Note: This package first aired June 24, 2013
NEW ORLEANS -- 40 years after the worst mass murder of gays in the nation, a memorial honors the 32 people who died in an arson that blazed for less than half an hour.
They were trapped by fire in a stairwell that's still charred with evidence of the fire and behind bars on windows.
People spoke out against the way the community responded with indifference, even hostility.
“Talk show radio hosts joked about burying their remains in fruit jars,” said Holly Bradford.
Political leaders made no public statements of sympathy or condolences. Families had trouble finding churches to bury loved ones.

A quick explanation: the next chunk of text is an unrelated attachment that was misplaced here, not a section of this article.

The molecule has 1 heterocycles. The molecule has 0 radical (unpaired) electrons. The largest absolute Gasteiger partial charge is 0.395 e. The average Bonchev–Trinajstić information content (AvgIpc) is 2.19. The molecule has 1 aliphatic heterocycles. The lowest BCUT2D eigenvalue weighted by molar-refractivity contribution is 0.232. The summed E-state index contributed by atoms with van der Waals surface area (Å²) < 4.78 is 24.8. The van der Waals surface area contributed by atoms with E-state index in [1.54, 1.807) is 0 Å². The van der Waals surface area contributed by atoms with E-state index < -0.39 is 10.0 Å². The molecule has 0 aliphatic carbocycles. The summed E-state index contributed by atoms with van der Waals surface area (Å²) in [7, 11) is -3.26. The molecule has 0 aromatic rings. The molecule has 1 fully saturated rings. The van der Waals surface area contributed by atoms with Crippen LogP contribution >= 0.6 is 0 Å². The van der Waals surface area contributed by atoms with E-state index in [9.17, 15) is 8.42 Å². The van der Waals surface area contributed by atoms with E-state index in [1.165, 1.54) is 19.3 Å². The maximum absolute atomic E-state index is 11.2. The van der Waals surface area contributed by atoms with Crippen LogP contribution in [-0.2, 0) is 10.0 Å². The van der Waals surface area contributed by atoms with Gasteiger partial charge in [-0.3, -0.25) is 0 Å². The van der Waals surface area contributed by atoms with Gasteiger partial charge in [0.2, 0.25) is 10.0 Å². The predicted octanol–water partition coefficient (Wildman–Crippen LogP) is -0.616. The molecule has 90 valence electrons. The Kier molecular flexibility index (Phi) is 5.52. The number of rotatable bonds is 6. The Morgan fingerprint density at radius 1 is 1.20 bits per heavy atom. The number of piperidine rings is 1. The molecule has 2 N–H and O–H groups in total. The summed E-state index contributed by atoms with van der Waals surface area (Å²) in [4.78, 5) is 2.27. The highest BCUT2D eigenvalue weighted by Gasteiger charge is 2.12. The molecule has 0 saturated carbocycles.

“It was a slap in the face of all of the victims and their families,” said Jamie Warren, who lost a grandmother and two uncles in the fire.
Warren and others said this memorial marks a rebirth, like a flower blooming with deeper understanding.
“We wouldn’t be here in fellowship celebrating their lives if the evolution of thought hadn’t taken place,” said Warren.
Mayor Landrieu issued a proclamation honoring the victims of the Upstairs Lounge fire.
People said the victims of this fire are finally being honored as people who were who lost their lives in a horrible murder, without a sense of shame.
“We're all made of one God and we're all his children,” said Sharon Berreca.